When Jessica Macks was a student at Johnson C. Smith University, few people gathered in the vacant lots of Five Points, a commercial area just a stone’s throw from campus. Fast forward 20-plus years and the city of Charlotte has transformed those lots into Five Points Plaza, an outdoor space for hosting events and community gatherings, with Macks hired as activities directors.
On March 12, the city, along with the Knight Foundation, will host a daylong grand opening event for the $5.5 million project, where final touches of construction are being completed.
In an interview with QCity Metro, Macks said she’s excited to get started. In addition to hosting events, she said she wants the plaza to be a space where residents can relax and hang out.
Q: What were you doing before you were hired to work with Five Points Plaza?
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I was a production and logistics manager for HBCU Culture, and I did live musical performances. I still do both of those things. I’ll be performing for the Queens of Charlotte concert at the Knight Theater the day before the grand opening.
Q: How does your work experience influence your job now?
Having both performed at events and coordinated them, I know what the process is like from both ends. That experience helps with putting things together.
Q: How can people bring their events to Five Points Plaza?
They can visit our website, fivepointsplaza.com. There’s a questionnaire for if you want to volunteer. If you want to post an event, just submit the information to us and then we go from there.
Q. What kinds of programs and events can be held here?
The activation that’s going to happen on March 12 is going to give the community an example of what can be done in the spaces — live performances, yoga lessons, things like that. We don’t want to limit that; we want to push the envelope so they think, “Oh, there are so many things that we can do here.”
Q. What other projects have you worked on around Charlotte?
I do a monthly show with Blumenthal Performing Arts called “Acoustic Grace.” We highlight local artists here in Charlotte and within the metro area. Now I’m starting programming for Five Points and then some things around the University area to come real soon. HBCU Culture is another organization that I work with.
Q: Could you share a little bit more about your HBCU work?
I am the production and logistics manager. I pretty much organize all the events from top to bottom. We will be doing another “Battle of the Bands” in November. This will be our fourth year in Charlotte at the Bojangles Coliseum.
Typically we have maybe five to six bands that we showcase, and then we provide a free Fan Fest for the community before the actual battle, programming that brings in artists from the local community . I call it the pregame to the battle.
We also do a college and career fair during that time, too, so students can talk to the colleges and waive the application fee at that time and maybe get accepted right on the spot.
Q: What are you most excited to see come from this space?
I’m most excited to see the community use the space to support itself. That’s the whole point of giving this space where they can come relax, work and hang out. Eventually, I want to do the farmer’s market here, because this area is considered a food desert. There’s no grocery store on this side of the West End. I’m excited to bring in more health and wellness activities available for the community.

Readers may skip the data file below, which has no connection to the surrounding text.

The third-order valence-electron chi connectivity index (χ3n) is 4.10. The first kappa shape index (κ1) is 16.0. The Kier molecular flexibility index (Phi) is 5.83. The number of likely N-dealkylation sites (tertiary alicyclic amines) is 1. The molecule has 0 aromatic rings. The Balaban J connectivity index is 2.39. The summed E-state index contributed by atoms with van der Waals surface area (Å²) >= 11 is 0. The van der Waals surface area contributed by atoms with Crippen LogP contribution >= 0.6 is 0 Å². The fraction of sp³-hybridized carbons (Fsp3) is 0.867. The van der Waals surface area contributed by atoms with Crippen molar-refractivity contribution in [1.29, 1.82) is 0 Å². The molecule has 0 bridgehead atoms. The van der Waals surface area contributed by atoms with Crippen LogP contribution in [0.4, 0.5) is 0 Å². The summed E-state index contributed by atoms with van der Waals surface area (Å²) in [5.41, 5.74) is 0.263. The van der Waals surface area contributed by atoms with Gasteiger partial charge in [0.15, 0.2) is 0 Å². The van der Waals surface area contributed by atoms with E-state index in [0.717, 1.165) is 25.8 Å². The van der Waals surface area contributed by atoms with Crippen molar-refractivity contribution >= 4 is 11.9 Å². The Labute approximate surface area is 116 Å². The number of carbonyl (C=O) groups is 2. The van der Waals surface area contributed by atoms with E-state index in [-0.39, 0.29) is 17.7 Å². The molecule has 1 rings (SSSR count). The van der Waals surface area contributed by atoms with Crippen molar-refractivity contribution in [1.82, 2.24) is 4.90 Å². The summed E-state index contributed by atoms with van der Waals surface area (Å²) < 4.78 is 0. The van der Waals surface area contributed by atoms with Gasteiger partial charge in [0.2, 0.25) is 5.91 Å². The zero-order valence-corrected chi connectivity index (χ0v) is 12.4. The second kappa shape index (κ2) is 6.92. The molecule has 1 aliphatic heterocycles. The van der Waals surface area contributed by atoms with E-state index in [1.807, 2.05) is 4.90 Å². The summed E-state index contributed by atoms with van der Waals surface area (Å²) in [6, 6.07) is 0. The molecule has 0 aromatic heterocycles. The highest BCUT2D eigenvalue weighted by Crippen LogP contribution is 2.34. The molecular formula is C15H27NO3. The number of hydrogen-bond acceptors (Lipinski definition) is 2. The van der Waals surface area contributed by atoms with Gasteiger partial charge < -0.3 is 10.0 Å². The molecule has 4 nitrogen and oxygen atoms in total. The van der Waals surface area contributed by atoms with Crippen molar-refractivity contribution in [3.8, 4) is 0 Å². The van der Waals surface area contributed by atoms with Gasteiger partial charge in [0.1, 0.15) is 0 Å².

Q: Do you see this space as being something for people of all ages?
I can see communities coming and having a cookout here. I can see the university even doing something over here. The folks at Atrium can come out here on their lunch breaks. It’s for the public.
The idea behind Five Points Plaza is for it to be managed by the community so the community can provide programming.
Q: Will you be collaborating with any restaurants, organizations or businesses in the area?
We may collaborate with Rita’s Italian Ice and Jet’s Pizza when we do something in the area. They could maybe have a discount that day. If we want to do something like an ice cream social, Rita’s Italian Ice may serve icies from their concession cart. We could figure out how to do something like that on the hottest day of the summer.
Creating a sense of community and boosting the local economy would be the main point of doing those things.
Q: What will launch day look like on March 12?
The grand opening is going to be jam-packed with events and programming. Not necessarily live music because that’s a lot of moving parts. Eventually, we’ll probably try to get the Charlotte Symphony to bring a quartet out here. We may also try to do a summer music series. These are the ideas and things that are in talks but not solidified yet.
Q: What other visions do you have for the plaza?
In December, during our soft launch, we did a Jingle Jam for the community. We did a Christmas tree lighting, since the west side never had a real Christmas tree lighting. So this year, the tree will be on the splash pad of the plaza. I want it to be a mini Rockefeller (Center); I want to rival the Panthers’ tree lighting.
Editor’s note: Jessica Macks’ answers were edited for brevity and clarity.
This article was published as part of our West End Journalism Project, which is funded by a grant by the John S. and James L. Knight Foundation.